I’ve seen Yellow-rumped Warblers around the farm in the spring but this is the first time I’ve seen them at my feeders. There seems to be about a half dozen of them that are enjoying my suet feeders. The first few days there were only males at the feeder but I’ve noticed a females are now showing up.

I have a number of Chipping Sparrows at my feeders. The too seem to like the Suet feeders.

There have been a large number of Yellow-rumped Warblers around this spring and they have been around for almost three weeks. Most of them have been along the Red Cedar State Trail and the Red Cedar River. There was quite a bit of snow still on the ground when they arrived. I’ve also seen a few of them around the farm which is very unusual. I suspect they are around in large numbers because of the heavy snowfall to the north and they ended up stopping in this area until the snow stopped falling to the north.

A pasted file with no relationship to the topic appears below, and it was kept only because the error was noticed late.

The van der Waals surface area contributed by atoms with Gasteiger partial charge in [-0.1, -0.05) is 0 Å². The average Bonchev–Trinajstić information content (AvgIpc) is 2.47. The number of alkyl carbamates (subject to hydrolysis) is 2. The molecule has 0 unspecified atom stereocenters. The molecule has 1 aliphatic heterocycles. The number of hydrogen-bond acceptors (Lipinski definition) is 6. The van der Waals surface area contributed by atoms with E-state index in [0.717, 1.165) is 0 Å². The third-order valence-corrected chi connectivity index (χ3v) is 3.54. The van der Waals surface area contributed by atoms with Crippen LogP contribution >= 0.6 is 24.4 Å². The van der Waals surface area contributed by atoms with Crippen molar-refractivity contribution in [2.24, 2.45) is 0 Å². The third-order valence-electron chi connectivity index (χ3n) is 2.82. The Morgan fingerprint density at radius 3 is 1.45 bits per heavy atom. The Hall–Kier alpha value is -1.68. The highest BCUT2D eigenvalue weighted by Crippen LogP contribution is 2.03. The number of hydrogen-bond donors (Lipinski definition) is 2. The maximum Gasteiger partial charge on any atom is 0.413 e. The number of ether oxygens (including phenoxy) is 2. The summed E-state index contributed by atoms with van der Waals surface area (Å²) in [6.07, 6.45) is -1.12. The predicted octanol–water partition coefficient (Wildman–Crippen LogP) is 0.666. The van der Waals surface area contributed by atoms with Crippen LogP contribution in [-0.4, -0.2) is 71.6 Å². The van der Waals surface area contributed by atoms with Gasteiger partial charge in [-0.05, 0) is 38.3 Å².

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Yesterday I saw two new birds at my feeders. The Yellow-rumped Warblers are migrating through. I have been seeing lots of them along the Red Cedar River but today I saw my first one on the farm. I think this is the first one I’ve ever photographed on the farm.

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The Eastern Phoebes have also been plentiful along the Red Cedar River. I normally have them build a nest around the house and yesterday I saw my first one of the season on the farm.

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Something really unusual happened on Saturday. The sun was shining. Since spring started I think we have seen the sun about three times. On most of the other days it has snowed. Since the sun was out my wife and I decided to take a walk on the Red Cedar State Trail.

The no walking signs have been removed so people can now walk on the trail but with all of the snow some diehard folks are still trying to ski. On Saturday the trail was 90 percent snow covered between Menomonie and Irvington. In the morning the snow was crusted and the bare spots were frozen. by late morning the snow had turned to slush and the bare spots were muddy. Most of the hike was along the side of the trail where the ground was solid.